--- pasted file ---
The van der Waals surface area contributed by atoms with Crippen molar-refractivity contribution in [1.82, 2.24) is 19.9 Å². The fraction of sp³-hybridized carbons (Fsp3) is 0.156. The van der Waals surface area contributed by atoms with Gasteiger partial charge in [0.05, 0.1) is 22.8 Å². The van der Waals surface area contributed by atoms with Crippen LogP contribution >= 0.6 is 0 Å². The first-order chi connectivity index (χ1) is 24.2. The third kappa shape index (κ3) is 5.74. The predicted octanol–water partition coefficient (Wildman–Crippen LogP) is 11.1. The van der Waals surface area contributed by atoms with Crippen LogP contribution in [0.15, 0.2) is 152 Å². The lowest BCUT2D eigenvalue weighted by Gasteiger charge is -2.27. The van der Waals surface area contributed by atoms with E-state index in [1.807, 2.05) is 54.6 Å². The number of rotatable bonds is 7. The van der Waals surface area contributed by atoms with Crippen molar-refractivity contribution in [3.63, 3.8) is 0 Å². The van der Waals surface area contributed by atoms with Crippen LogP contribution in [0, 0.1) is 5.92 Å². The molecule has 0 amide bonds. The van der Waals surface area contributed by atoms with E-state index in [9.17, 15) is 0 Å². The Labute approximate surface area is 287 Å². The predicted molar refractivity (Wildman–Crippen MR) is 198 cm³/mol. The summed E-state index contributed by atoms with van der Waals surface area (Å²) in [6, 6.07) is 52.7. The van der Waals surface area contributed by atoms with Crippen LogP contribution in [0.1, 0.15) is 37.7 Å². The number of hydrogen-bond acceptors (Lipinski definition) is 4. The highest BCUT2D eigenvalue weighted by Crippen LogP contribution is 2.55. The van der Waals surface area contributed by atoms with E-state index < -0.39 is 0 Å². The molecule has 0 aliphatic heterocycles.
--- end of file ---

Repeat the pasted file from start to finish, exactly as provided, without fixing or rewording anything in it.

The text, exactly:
The van der Waals surface area contributed by atoms with Crippen molar-refractivity contribution in [1.82, 2.24) is 19.9 Å². The fraction of sp³-hybridized carbons (Fsp3) is 0.156. The van der Waals surface area contributed by atoms with Gasteiger partial charge in [0.05, 0.1) is 22.8 Å². The van der Waals surface area contributed by atoms with Crippen LogP contribution >= 0.6 is 0 Å². The first-order chi connectivity index (χ1) is 24.2. The third kappa shape index (κ3) is 5.74. The predicted octanol–water partition coefficient (Wildman–Crippen LogP) is 11.1. The van der Waals surface area contributed by atoms with Crippen LogP contribution in [0.15, 0.2) is 152 Å². The lowest BCUT2D eigenvalue weighted by Gasteiger charge is -2.27. The van der Waals surface area contributed by atoms with E-state index in [1.807, 2.05) is 54.6 Å². The number of rotatable bonds is 7. The van der Waals surface area contributed by atoms with Crippen molar-refractivity contribution in [3.63, 3.8) is 0 Å². The van der Waals surface area contributed by atoms with Crippen LogP contribution in [0, 0.1) is 5.92 Å². The molecule has 0 amide bonds. The van der Waals surface area contributed by atoms with E-state index in [9.17, 15) is 0 Å². The Labute approximate surface area is 287 Å². The predicted molar refractivity (Wildman–Crippen MR) is 198 cm³/mol. The summed E-state index contributed by atoms with van der Waals surface area (Å²) in [6, 6.07) is 52.7. The van der Waals surface area contributed by atoms with Crippen LogP contribution in [0.1, 0.15) is 37.7 Å². The number of hydrogen-bond acceptors (Lipinski definition) is 4. The highest BCUT2D eigenvalue weighted by Crippen LogP contribution is 2.55. The van der Waals surface area contributed by atoms with E-state index < -0.39 is 0 Å². The molecule has 0 aliphatic heterocycles.